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Mordiford Lock

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Around 35 years ago, I spent many hours walking the banks of the River’s Wye and Lugg, checking on the number of weirs and lock remains that were likely to cause obstructions to the passage of the 124 foot, 230 Tonne Dutch Barge Wye Invader that I was planning on bringing up the River Wye to Hereford. On the Wye, I found the remains of 21 weirs that had been breached and the locks that would have allowed ships to bypass the weirs were no longer there, I also noticed that the thousands of tons of dressed stone used in their construction had been robbed out.
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However, about half a mile upstream of the confluence of the River Lugg with the River Wye, just downstream and to the left of the island seen from the road bridge in Mordiford, there remained an almost complete lock minus its gates. The original gates were single and about 10 feet in width, and the lock chamber was about 60 feet in length.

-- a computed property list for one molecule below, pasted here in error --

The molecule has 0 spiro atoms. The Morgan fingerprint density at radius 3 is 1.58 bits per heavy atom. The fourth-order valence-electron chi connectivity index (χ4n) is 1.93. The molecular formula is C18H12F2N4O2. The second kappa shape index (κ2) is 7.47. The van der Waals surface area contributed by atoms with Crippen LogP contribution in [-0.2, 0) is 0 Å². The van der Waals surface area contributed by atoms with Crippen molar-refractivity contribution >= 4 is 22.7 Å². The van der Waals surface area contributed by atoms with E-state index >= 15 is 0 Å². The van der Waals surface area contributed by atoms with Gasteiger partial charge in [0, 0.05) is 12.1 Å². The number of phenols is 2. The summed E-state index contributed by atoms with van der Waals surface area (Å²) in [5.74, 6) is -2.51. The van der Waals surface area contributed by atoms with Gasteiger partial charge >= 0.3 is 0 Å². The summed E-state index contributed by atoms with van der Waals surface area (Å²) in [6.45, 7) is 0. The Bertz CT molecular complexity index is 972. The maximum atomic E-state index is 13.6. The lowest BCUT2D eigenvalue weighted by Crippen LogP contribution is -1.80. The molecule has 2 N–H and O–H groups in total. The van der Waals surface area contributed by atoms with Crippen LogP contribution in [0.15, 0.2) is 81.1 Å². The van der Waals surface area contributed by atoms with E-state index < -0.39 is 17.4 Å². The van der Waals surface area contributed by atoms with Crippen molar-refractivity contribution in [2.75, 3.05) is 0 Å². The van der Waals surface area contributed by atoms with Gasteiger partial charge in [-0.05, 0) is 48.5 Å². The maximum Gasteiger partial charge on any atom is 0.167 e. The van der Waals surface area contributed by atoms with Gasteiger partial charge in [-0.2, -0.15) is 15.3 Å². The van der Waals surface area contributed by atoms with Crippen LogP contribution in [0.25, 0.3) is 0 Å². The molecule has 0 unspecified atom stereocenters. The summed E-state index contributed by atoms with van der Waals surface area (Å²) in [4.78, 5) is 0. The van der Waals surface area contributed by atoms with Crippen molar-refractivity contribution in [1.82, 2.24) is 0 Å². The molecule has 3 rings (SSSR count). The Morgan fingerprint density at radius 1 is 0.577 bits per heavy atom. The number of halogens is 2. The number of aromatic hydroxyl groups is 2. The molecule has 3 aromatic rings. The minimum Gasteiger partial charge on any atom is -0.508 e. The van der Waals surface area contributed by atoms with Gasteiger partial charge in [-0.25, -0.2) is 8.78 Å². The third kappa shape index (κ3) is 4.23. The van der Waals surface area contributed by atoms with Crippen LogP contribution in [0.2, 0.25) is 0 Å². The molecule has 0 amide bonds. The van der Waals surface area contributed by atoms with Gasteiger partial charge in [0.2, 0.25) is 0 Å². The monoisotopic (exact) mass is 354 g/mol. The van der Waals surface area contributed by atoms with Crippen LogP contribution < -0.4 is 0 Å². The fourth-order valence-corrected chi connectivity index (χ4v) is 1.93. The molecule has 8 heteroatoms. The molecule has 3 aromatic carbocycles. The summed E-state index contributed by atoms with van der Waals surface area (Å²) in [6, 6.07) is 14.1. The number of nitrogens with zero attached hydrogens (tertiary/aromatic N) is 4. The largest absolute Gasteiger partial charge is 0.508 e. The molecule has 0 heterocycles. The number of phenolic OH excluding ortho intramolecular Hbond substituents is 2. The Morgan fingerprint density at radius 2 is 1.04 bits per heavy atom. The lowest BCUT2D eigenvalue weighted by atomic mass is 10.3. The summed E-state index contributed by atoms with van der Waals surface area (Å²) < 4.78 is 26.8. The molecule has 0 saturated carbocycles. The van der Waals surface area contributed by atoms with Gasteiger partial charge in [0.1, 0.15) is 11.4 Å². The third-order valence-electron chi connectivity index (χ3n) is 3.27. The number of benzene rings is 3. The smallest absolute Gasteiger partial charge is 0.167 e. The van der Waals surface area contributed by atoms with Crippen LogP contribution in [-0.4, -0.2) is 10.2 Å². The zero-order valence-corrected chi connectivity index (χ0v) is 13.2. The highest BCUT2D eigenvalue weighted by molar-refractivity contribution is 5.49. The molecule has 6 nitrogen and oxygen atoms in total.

Today in 2021, standing on the bridge in Mordiford, looking downstream and to the left of the island, it’s not possible to see any indication of the lock from the bridge and the field to the left is now fenced. However, I did gain access to the bank, just top-side of the island. The lock is now only about half the size structure it was 35 years ago and, even though it is many hundreds of years old, I think it is the only lock left in the Wye Valley and nature has just about reclaimed it, in another 10 years or so, it will have been totally washed away.
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